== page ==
While waiting for our lunch to be prepared Epi took us to the local swimming hole where we took a dip and jumped off the tree into the water.
Epi organized one of the village houses to cook us lunch. He shares some of our tour fee with the village and it is a way to bring some money into the village and keeps a good repor with the village.
The entire meal had been live and growing that morning and was fresh picked from bush plants, and all of it was delicious.
Eggplant in coconut milk, taro leaves, taro root, casava etc. We managed to eat every bit of food served and left for the hike with full stomachs.
Jamey caught a bus out at 4am which went o a ferry to the capital, Suva, then had to take another bus to the airport at Nadi. It was a rough way to start the full day of flying he was in for but it was either spend the day on the bus or two days at sea sailing to the airport.
Layla and I pulled up anchor the next day and made way south, stopping for the afternoon at a little island just south of there to do some snorkeling and beachwalking.
We sailed through the night to Kadavu and the “Grreat astrolab Reef” The reef was named after a boat that ran aground there in the 1800’s. We tried to organize a dive but the divemaster of the resort we stopped at hadn’t shown up for work all week and no one had heard from him. No diving for us. We mad the best of the anchorage and took the dinghy to the village at the mouth of the river. It was low tide and the river mouth is shallow and mud, too shallow even for the dinghy. I was trying to motor through 6” of water and ended up getting out and dragging the dinghy by hand. A couple women in a dugout canoe saw my struggle and told me to follow them through the deeper part of the muddy river.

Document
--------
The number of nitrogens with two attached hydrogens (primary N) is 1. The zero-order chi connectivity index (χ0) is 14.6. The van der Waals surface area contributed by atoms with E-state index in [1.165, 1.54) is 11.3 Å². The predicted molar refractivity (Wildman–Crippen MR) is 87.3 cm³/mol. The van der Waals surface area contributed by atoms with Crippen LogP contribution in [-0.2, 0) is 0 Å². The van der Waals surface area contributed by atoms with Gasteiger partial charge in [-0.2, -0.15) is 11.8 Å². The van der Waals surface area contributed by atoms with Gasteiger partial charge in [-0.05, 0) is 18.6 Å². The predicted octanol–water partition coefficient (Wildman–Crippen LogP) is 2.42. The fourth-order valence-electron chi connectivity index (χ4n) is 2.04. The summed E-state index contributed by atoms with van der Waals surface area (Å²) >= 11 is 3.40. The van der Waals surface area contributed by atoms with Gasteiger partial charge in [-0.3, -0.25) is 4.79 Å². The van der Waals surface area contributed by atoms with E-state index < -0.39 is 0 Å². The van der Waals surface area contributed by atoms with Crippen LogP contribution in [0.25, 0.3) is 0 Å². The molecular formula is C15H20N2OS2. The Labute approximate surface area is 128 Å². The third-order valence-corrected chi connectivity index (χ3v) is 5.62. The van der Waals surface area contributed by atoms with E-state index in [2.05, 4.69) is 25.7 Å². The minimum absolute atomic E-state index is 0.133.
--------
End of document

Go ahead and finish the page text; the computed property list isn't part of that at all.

We came to the village and were greeted at the first house we came to. First we were escorted to one of the higher up’s house who asked us the typical questions, where are you from, what do you do etc, then got down to business, how long do you want to stay in OUR bay, we wanted to visit the waterfall at the village and the counselor had a boy lead us to the waterfall, stopping at the house of the man who OWNS the waterfall to pay our $5 entrance fee. By now we had an entourage of about a dozen children under 10 years old escorting us to the waterfall. I jumped off the rocks with my little tour guide and enjoyed a nice swim.